Prioritization: Let’s Be Realistic Here

Have you ever felt like your brain is whizzing along in a car going 95 mph down the freeway, and you’re on a tricycle pedaling as fast as you can to keep up with it? Or you’re racing around in the morning and something vital that you have to do pops into your head and you foolishly think, “I’ll remember that later,” and then later you don’t even remember thinking that you’d remember it later…it’s like it never happened. Blackhole territory.

These are the days when prioritization is going to be most important. Prioritization is not a well-liked word. It brings to mind images of people in business suits, Venn diagrams, and…frogs if you’re me, but we will get to that in a moment. Prioritizing doesn’t have to be some lengthy, painful process that takes more time than it saves. You don’t need a whiteboard, and it’s not necessary to create one of those crazy-popular planners with the washi tape, indexes, and hand-drawn vectors.

As a side note: a planner should not be a hobby. You shouldn’t be stressed out because your planner is not color-coded appropriately, and you haven’t had time to do your goal tracking today. At some point, it’s not a planner – it’s a sickness.

Anyways, here are a few tips from people who make it their business to tell us how to do our business:

  1. Separate your to-do list by urgency and address those things that are the most urgent first. Stuff with a looming deadline shoot to the top of the list.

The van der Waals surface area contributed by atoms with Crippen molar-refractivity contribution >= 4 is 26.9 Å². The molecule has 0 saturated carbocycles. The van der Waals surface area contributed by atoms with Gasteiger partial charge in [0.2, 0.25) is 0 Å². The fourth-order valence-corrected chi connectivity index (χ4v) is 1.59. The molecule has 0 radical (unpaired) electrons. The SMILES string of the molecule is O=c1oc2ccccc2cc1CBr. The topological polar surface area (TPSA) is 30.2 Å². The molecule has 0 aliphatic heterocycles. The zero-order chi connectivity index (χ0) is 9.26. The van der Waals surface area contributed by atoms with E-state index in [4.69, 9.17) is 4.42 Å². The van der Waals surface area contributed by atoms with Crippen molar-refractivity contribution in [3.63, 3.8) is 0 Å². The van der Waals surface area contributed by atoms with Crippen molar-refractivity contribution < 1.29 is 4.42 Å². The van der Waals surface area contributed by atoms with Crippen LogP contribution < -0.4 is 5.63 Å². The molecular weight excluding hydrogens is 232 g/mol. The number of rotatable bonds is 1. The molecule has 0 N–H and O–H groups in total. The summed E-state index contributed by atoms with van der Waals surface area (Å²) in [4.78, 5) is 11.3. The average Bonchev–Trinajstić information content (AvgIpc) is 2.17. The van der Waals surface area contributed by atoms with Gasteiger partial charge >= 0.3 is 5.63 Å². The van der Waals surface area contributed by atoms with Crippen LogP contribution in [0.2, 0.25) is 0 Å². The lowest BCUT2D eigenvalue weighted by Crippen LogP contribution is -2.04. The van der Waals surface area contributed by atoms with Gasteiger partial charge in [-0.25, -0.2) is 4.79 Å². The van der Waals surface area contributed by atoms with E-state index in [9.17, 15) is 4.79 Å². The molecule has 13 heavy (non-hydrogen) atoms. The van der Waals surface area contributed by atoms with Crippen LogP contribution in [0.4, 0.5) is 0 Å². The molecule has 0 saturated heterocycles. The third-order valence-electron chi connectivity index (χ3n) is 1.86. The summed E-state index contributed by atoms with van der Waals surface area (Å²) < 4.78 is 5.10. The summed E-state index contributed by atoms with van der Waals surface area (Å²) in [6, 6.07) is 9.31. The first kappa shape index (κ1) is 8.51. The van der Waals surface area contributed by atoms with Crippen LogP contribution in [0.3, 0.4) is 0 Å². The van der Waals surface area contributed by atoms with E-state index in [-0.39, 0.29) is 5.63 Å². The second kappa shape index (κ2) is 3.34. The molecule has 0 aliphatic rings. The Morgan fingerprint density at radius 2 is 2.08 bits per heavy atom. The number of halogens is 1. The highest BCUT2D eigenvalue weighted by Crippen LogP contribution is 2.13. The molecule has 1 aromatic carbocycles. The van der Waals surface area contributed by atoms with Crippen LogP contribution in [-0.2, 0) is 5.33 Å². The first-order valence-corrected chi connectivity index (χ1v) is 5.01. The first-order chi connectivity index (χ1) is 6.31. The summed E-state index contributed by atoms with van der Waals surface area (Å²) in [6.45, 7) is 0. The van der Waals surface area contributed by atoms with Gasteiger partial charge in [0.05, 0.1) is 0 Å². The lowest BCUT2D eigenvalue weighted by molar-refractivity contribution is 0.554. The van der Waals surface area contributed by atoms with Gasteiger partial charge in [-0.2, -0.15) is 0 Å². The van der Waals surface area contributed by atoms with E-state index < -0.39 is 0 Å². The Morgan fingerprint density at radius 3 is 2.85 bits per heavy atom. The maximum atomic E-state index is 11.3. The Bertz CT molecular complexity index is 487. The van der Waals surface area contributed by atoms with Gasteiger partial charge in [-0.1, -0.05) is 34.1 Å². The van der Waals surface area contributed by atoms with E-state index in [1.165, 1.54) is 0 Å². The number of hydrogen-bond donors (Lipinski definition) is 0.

2. If two things have the same level of urgency, do what impacts the most people first. For example, if many other people can’t move on with their part of the project until you get your piece finished up, it’s more important than something that only impacts you or one other person.
  3. If you’re still torn, consider the potential ramifications of not getting something done. Will you lose potential clients? Will your boss purchase a voodoo doll in your honor? Those are pretty big deals. Will you miss a pointless meeting, or will you have to put off answering non-urgent emails for a few hours? Not a big deal.
  4. Be realistic and be ready to reprioritize at the drop of a hat. It would be super-awesome if you could tick off everything on your to-do list by noon and then take the afternoon to have the creative brainstorming session and neaten your desk. Men in Hell want ice water too. Breaking big projects up into small steps will give you a more realistic estimate of how long it will take you to complete.
  5. Eat that frog. The author of Eat That Frog: 21 Great Ways to Stop Procrastinating and Get More Done in Less Time tells us that if you do the task that you have been procrastinating first thing, all of the other tasks that you need to do won’t look so bad. Also, if you have two frogs, eat the uglier one first.

Lastly, if you’re not delegating, maybe you should be. If you’re looking for proof, look no further than the survey done by Harris Poll for CareerBuilder – 2,138 hiring managers and HR professionals and 3,022 full-time workers across a wide variety of companies were questioned to determine that:

  • 50% of employees waste time by talking on the cell phone and texting at work
  • 42% waste time by gossiping
  • 39% waste time on the Internet
  • 38% waste time on social media
  • 27% take snack breaks or smoke breaks to waste time

“You must focus on the most important, mission-critical tasks each day and night, and then share, delegate, delay, or skip the rest.” –Jessica Jackley